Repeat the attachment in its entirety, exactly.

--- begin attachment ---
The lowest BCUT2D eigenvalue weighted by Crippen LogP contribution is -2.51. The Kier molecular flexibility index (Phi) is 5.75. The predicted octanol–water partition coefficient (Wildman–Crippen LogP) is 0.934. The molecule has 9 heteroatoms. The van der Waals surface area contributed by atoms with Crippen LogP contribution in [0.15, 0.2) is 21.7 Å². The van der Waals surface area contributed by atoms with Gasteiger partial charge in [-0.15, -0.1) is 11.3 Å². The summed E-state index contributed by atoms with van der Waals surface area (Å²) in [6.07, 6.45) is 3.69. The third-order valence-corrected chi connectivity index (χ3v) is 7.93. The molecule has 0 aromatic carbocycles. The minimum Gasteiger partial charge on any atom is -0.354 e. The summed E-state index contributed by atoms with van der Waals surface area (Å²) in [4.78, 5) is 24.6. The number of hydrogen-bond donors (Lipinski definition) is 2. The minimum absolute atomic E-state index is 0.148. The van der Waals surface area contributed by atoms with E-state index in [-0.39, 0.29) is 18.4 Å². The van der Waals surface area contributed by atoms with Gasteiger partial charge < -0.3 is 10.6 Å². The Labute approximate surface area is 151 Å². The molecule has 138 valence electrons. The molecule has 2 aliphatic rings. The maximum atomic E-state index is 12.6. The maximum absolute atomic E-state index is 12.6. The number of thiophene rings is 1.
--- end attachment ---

The lowest BCUT2D eigenvalue weighted by Crippen LogP contribution is -2.51. The Kier molecular flexibility index (Phi) is 5.75. The predicted octanol–water partition coefficient (Wildman–Crippen LogP) is 0.934. The molecule has 9 heteroatoms. The van der Waals surface area contributed by atoms with Crippen LogP contribution in [0.15, 0.2) is 21.7 Å². The van der Waals surface area contributed by atoms with Gasteiger partial charge in [-0.15, -0.1) is 11.3 Å². The summed E-state index contributed by atoms with van der Waals surface area (Å²) in [6.07, 6.45) is 3.69. The third-order valence-corrected chi connectivity index (χ3v) is 7.93. The molecule has 0 aromatic carbocycles. The minimum Gasteiger partial charge on any atom is -0.354 e. The summed E-state index contributed by atoms with van der Waals surface area (Å²) in [4.78, 5) is 24.6. The number of hydrogen-bond donors (Lipinski definition) is 2. The minimum absolute atomic E-state index is 0.148. The van der Waals surface area contributed by atoms with E-state index in [-0.39, 0.29) is 18.4 Å². The van der Waals surface area contributed by atoms with Gasteiger partial charge < -0.3 is 10.6 Å². The Labute approximate surface area is 151 Å². The molecule has 138 valence electrons. The molecule has 2 aliphatic rings. The maximum atomic E-state index is 12.6. The maximum absolute atomic E-state index is 12.6. The number of thiophene rings is 1.